Damages from a Major Release of 137Cs into the Atmosphere of the United States*

Jan Beyea, Ed Lyman, Frank Hippel, "Damages from a Major Release of 137Cs into the Atmosphere of the United States*," Science & Global Security, 12, no. 1-2, (2004): 125-136.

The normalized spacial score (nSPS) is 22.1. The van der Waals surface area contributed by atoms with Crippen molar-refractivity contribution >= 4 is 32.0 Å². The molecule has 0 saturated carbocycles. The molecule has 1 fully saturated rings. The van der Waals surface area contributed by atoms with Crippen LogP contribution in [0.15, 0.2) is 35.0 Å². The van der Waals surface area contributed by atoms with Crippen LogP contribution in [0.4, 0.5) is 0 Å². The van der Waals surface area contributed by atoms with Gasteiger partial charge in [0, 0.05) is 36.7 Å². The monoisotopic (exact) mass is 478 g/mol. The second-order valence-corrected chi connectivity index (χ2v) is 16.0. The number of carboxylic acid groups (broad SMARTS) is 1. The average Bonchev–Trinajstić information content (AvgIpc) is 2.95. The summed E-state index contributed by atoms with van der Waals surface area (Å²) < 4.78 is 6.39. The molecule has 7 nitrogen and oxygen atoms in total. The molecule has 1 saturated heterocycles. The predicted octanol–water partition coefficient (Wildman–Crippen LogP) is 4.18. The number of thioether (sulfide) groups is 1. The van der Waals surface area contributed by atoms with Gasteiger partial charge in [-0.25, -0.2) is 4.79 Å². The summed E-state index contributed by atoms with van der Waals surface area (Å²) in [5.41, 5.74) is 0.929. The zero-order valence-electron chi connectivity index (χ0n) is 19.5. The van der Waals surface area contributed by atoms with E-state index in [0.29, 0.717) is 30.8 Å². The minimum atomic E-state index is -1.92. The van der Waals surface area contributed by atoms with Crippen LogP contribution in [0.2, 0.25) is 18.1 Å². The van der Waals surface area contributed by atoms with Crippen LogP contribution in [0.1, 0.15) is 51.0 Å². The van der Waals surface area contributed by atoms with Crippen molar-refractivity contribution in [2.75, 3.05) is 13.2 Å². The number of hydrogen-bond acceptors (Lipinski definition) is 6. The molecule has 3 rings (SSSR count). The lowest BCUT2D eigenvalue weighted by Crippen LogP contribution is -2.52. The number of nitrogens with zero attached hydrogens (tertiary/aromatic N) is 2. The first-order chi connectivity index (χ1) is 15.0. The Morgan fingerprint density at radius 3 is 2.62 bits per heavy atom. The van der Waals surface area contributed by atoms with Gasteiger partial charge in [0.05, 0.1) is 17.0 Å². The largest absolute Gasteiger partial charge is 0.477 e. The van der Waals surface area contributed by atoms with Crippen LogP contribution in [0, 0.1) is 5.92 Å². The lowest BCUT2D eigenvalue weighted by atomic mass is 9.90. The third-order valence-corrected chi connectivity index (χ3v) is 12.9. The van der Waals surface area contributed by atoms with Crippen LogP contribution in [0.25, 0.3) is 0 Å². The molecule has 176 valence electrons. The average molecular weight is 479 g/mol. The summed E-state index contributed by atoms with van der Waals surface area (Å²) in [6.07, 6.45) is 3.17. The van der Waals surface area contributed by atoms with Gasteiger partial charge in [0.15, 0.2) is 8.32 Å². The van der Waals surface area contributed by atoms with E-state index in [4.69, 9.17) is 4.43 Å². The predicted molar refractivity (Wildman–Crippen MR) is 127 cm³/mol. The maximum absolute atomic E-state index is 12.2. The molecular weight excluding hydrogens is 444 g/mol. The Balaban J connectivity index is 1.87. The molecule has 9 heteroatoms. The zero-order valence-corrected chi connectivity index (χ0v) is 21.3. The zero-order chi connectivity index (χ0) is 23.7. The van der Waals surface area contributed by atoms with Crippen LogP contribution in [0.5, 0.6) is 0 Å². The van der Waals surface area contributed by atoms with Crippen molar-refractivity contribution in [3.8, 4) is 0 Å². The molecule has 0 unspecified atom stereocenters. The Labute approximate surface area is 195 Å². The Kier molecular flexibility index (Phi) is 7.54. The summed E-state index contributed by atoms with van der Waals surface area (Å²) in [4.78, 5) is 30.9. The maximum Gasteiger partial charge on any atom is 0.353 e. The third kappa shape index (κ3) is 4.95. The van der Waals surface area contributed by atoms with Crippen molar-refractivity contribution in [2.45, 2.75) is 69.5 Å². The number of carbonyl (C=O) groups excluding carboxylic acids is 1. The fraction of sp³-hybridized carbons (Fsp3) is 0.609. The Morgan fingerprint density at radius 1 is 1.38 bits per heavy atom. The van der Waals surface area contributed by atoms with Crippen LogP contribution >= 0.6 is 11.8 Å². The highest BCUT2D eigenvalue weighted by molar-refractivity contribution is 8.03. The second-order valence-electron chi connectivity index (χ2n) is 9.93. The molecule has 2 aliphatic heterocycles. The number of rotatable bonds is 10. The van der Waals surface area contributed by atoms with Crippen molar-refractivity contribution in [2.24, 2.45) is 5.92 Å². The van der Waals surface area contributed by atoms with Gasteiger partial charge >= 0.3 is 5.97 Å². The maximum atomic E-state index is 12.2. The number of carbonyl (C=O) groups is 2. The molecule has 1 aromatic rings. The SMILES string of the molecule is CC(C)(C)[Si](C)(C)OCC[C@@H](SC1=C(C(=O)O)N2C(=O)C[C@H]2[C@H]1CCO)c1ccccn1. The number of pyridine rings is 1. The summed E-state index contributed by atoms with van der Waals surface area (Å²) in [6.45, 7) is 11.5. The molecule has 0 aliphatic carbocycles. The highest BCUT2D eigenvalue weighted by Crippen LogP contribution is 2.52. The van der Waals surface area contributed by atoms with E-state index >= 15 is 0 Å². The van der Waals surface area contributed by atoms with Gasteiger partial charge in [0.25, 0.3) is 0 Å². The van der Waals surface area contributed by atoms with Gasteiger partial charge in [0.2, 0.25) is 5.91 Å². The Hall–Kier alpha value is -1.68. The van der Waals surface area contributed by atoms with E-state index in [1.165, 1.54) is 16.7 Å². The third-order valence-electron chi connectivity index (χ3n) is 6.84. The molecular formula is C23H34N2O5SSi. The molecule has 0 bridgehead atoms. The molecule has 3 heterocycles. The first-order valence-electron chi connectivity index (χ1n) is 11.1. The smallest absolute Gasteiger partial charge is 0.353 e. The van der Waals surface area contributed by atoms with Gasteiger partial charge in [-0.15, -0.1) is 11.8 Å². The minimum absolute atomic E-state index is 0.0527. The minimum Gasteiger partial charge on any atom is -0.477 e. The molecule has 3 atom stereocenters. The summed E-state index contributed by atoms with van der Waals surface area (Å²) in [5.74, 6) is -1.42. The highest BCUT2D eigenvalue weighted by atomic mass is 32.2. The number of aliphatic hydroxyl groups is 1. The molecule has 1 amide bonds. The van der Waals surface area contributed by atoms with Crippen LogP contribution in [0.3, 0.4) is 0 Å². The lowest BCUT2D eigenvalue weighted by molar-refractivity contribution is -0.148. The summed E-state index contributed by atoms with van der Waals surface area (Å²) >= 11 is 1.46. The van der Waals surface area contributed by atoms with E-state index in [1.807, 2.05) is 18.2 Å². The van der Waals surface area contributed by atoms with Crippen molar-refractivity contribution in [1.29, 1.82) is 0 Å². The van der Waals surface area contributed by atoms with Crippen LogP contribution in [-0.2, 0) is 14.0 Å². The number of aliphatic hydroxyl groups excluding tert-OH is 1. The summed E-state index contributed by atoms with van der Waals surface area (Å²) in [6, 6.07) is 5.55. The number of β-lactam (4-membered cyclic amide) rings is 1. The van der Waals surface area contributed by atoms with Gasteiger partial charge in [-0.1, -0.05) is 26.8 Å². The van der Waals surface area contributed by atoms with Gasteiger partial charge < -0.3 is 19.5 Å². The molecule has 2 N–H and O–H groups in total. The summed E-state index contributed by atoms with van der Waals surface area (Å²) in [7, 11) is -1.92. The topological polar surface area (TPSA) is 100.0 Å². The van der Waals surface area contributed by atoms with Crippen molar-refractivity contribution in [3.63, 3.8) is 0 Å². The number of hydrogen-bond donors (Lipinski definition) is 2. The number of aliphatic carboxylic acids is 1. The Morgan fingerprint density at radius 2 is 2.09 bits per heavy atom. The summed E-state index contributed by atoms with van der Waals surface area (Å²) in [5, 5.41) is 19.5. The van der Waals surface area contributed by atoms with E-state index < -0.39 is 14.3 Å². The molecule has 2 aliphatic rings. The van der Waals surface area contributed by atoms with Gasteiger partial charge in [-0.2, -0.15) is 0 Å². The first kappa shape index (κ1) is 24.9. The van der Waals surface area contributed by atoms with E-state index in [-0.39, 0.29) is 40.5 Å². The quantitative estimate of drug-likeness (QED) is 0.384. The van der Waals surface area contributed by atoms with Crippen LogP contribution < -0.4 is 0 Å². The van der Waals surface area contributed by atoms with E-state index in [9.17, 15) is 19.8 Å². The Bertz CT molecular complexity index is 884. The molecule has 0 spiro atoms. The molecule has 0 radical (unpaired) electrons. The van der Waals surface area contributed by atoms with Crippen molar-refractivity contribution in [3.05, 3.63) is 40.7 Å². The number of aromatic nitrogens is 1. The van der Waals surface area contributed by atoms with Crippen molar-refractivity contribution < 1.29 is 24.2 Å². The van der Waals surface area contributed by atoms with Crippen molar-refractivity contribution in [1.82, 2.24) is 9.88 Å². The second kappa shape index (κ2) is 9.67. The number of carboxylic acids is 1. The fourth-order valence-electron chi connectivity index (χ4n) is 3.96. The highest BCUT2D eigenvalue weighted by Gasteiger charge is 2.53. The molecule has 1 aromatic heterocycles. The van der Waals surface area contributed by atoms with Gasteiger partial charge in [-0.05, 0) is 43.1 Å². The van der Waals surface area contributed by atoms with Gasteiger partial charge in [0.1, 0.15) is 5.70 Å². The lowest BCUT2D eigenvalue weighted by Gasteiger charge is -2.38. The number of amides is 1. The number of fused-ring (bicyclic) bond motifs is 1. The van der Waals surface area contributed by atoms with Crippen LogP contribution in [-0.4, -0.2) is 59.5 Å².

We report estimates of costs of evacuation, decontamination, property loss, and cancer deaths due to releases by a spent fuel fire of 3.5 and 35 MCi of 137Cs into the atmosphere at five U.S. nuclear-power plant sites. The MACCS2 atmospheric-dispersion model is used with median dispersion conditions and azimuthally-averaged radial population densities. Decontamination cost estimates are based primarily on the results of a Sandia study. Our five-site average consequences are $100 billion and 2000 cancer deaths for the 3.5 MCi release, and $400 billion in damages and 6000 cancer deaths for the 35 MCi release. The implications for the cost-benefit analyses in "Reducing the hazards" are discussed. *Addendum to "Reducing the hazards from stored spent power-reactor fuel in the United States," by R. Alvarez, J. Beyea, K. Janberg, J. Kang, E. Lyman, A. Macfarlane, G. Thompson, and F. von Hippel, Science & Global Security 11(2003), pp. 1-51.

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